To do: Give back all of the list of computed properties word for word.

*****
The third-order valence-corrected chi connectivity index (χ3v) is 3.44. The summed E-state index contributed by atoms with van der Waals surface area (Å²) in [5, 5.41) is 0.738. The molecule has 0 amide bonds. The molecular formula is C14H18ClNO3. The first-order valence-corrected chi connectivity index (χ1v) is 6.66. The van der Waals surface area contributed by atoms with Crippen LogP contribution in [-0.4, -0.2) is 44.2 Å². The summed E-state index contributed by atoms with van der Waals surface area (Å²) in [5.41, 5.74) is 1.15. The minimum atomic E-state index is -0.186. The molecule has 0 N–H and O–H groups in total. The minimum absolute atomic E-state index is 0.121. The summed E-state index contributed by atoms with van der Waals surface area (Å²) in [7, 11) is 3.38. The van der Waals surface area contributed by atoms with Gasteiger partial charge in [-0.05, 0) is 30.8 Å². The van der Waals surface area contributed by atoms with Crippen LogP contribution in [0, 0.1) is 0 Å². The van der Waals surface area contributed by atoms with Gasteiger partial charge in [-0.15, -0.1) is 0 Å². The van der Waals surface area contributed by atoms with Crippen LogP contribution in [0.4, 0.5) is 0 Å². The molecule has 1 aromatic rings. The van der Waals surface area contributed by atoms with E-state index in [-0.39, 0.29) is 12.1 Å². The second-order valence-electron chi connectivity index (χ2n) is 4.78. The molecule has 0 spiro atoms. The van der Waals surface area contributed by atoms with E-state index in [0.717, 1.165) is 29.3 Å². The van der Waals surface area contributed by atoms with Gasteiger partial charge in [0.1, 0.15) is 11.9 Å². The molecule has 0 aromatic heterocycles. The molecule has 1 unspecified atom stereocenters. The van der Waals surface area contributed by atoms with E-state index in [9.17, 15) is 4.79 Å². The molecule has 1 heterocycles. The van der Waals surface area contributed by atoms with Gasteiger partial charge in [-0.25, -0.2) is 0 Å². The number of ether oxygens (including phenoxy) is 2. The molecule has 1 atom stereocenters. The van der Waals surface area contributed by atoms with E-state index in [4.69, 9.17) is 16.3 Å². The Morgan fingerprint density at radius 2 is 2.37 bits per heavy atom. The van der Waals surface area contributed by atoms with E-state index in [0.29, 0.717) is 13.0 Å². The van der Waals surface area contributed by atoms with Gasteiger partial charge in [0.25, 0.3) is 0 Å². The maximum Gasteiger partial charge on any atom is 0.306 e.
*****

The third-order valence-corrected chi connectivity index (χ3v) is 3.44. The summed E-state index contributed by atoms with van der Waals surface area (Å²) in [5, 5.41) is 0.738. The molecule has 0 amide bonds. The molecular formula is C14H18ClNO3. The first-order valence-corrected chi connectivity index (χ1v) is 6.66. The van der Waals surface area contributed by atoms with Crippen LogP contribution in [-0.4, -0.2) is 44.2 Å². The summed E-state index contributed by atoms with van der Waals surface area (Å²) in [5.41, 5.74) is 1.15. The minimum atomic E-state index is -0.186. The molecule has 0 N–H and O–H groups in total. The minimum absolute atomic E-state index is 0.121. The summed E-state index contributed by atoms with van der Waals surface area (Å²) in [7, 11) is 3.38. The van der Waals surface area contributed by atoms with Gasteiger partial charge in [-0.05, 0) is 30.8 Å². The van der Waals surface area contributed by atoms with Crippen LogP contribution in [0, 0.1) is 0 Å². The van der Waals surface area contributed by atoms with Gasteiger partial charge in [-0.15, -0.1) is 0 Å². The van der Waals surface area contributed by atoms with Crippen LogP contribution in [0.4, 0.5) is 0 Å². The molecule has 1 aromatic rings. The van der Waals surface area contributed by atoms with E-state index in [-0.39, 0.29) is 12.1 Å². The second-order valence-electron chi connectivity index (χ2n) is 4.78. The molecule has 0 spiro atoms. The van der Waals surface area contributed by atoms with E-state index in [0.717, 1.165) is 29.3 Å². The van der Waals surface area contributed by atoms with Gasteiger partial charge in [0.1, 0.15) is 11.9 Å². The molecule has 0 aromatic heterocycles. The molecule has 1 unspecified atom stereocenters. The van der Waals surface area contributed by atoms with E-state index in [9.17, 15) is 4.79 Å². The molecule has 1 heterocycles. The van der Waals surface area contributed by atoms with Gasteiger partial charge in [-0.25, -0.2) is 0 Å². The number of ether oxygens (including phenoxy) is 2. The molecule has 1 atom stereocenters. The van der Waals surface area contributed by atoms with E-state index in [4.69, 9.17) is 16.3 Å². The Morgan fingerprint density at radius 2 is 2.37 bits per heavy atom. The van der Waals surface area contributed by atoms with E-state index in [0.29, 0.717) is 13.0 Å². The van der Waals surface area contributed by atoms with Gasteiger partial charge in [0.25, 0.3) is 0 Å². The maximum Gasteiger partial charge on any atom is 0.306 e.